Although there’s no real signature “Ant Fly” pattern that has transcended the last two centuries like there are with Mayflies and Caddis, “Ant Flies” have shown up in pattern lists since the publication of The Complete Angler, by Charles Cotton in 1676. For decades since, fly tiers and trout anglers have listed “Ants” in their recommended patterns. In just about every case the fly is made up of some combination of black and reddish materials. For example, in Alexander Mackintosh’s The Driffield Angler (1806), his list of flies for June, #6 the Ant-fly is described as: “The wings, a feather of starling’s wing; the body of mohair of amber-colour mixed with a little black spaniel’s fur, and small brown silk, black red-tinged cock’s hackle twice around the wings. The hook number 11.” Prior to the era of synthetics and foam, ant patterns were combinations of silk thread, fur and hackle with the occasional hair or quill wings. A few early patterns were tied with spun and closely trimmed deer hair. As synthetics took hold, more variety in ant patterns came on the scene.

Wilson's Ant (1892)
Wilson’s Ant (1892)

The “Wilson’s Ant” pictured to the left was one of many ant patterns described in Mary Orvis Marbury’s Favorite Flies and Their Histories. (1892). Tied in the traditional “fancy fly” style of time, this black ant pattern was designed to fish Carpenter Ant swarms in the streams of the Sierra Nevada and California Coast Range. There were similar patterns simply called “Black Ant” and “Brown Ant” in Marbury’s work recommended by fly anglers throughout the U.S. Most ant patterns were pretty consistent in materials and form until the 1970s when tiers like Ed Koch and Harrison Steeves began experimenting with foam and epoxy to craft ant patterns. Two of the best books that address tying and fishing ant patterns are Terrestials-A Modern Approach to Fishing and Tying with Synthetic and Natural Materials (1994) Harrison Steeves and Ed Koch; and Tying Flies with Foam and Fur and Feathers (2003) Harrison Steeves. Here are a few ant patterns from my fly box. They are easy to tie and fun to fish.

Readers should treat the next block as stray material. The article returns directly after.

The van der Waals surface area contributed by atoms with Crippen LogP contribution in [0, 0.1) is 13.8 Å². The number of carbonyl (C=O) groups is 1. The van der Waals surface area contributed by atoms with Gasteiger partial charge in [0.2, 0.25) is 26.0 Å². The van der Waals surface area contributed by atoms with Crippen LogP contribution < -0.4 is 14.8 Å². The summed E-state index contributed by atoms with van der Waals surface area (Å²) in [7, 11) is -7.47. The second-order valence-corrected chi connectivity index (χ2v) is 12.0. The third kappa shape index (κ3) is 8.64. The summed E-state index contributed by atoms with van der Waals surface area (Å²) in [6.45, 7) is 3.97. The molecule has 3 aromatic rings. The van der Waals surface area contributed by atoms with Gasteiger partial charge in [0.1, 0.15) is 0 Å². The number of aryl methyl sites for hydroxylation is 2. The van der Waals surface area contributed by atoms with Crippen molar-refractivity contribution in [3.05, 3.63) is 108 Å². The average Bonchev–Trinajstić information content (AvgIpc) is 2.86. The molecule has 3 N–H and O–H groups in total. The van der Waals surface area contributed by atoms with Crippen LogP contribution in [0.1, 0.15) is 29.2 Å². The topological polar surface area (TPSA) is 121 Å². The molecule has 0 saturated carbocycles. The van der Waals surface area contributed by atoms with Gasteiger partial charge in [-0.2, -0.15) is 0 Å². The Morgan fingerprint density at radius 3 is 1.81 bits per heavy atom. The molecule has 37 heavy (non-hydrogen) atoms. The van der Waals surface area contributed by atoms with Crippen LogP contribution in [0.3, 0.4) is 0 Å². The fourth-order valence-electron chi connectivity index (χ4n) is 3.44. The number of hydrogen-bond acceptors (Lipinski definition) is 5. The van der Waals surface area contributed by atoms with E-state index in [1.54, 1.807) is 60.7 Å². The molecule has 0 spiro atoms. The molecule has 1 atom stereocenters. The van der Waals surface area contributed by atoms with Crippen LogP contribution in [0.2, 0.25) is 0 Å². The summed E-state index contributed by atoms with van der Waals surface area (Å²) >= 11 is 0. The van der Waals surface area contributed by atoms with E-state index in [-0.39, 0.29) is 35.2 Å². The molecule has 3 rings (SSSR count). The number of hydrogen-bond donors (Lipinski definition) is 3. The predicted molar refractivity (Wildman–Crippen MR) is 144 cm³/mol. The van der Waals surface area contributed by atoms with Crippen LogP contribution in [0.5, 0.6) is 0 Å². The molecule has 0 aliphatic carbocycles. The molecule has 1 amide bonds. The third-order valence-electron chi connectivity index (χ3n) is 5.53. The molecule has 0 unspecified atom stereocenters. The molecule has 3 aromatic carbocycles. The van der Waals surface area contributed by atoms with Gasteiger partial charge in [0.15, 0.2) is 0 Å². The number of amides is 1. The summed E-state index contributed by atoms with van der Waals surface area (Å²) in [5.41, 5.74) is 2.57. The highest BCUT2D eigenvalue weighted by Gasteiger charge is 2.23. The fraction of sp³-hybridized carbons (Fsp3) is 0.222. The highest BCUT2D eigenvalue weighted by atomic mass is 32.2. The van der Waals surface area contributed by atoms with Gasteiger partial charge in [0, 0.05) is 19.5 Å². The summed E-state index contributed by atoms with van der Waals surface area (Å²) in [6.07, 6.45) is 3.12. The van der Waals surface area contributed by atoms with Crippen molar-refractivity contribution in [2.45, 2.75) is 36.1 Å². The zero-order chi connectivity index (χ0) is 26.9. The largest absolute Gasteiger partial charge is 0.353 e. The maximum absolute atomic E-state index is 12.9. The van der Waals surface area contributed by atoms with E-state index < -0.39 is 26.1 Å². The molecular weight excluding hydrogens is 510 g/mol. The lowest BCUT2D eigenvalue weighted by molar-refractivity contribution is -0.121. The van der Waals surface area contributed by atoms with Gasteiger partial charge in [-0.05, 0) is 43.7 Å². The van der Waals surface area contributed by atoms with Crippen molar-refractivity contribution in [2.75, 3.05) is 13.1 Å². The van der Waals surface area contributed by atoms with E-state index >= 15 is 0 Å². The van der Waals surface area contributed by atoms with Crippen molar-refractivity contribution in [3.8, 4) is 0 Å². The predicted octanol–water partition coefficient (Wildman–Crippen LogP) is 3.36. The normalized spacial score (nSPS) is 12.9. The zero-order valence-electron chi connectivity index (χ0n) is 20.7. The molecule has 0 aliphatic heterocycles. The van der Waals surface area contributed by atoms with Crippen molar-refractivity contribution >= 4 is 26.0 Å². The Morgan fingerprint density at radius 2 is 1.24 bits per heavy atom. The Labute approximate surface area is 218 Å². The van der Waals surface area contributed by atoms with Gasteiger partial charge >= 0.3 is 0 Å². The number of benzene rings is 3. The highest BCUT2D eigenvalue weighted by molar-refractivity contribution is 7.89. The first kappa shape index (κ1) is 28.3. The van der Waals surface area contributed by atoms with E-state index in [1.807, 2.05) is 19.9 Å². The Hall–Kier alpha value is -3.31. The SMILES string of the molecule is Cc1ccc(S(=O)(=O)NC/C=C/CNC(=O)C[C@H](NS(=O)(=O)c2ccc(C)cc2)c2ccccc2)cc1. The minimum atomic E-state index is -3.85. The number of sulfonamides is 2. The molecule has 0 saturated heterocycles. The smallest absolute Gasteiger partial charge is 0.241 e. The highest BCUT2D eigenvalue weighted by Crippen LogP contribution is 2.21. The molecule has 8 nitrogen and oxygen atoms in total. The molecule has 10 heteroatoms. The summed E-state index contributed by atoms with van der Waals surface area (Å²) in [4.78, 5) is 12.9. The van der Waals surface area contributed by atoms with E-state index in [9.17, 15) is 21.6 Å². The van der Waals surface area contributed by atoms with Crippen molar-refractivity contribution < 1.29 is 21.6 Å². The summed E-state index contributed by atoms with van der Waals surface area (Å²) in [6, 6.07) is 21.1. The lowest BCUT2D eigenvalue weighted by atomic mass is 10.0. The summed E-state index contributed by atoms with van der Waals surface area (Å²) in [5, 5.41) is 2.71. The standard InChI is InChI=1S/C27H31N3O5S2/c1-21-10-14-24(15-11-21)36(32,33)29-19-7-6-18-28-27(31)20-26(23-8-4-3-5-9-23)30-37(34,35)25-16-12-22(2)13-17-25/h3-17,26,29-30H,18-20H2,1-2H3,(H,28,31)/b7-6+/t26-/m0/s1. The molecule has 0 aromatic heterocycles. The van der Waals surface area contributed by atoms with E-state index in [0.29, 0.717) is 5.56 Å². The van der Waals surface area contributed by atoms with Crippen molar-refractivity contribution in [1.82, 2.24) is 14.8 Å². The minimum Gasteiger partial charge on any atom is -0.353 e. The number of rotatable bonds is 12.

Ant Patterns from my fly box
Ant Patterns from my fly box

On a whim, the two flies at the top are tied with Black Spaniel fur from our cocker: Bob. I should name them Bob’s Ant. They might catch on if J. Stockard starts carrying “Spaniel Fur”.

1 Comment

  1. Very nice article. My smallest black ant (14 or 16 ) save the day for me on the W.Branch Ausable. Below Monument Falls, the only fish I saw was caught by some type of eagle. I saw some activity below my perch on a boulder and a booming voice yelled ” how ya doing!”. He scared the @#$%& out of me. The look on my face was my answer. So he offered me a tiny white midge to try. I asked what it was and if he tied it. No, my friend did, he replied, it’s a midge. God bless his friend, it was a perfectly tied parachute so small I had to change the tippet and couldn’t thread the eye even then. Thanks I said, I can’t even tie it on, want it back. Naw, he said, keep it. So, not wanting to leave in total defeat, I tyed on my little black ant. I lobbed it out into the current on a slack line right below me and shook the rod tip to feed more slack. After a few minutes of this I caught a beautiful little brown. I released it, thumbed my nose at the eagle, and went back to the camp ground. That was over 30 years ago. The West Branch is a wonderful place to fish. I learned so much about fly fishing and met a lot of interesting people, Fran Betters among them. Thanks for allowing me to reminisce…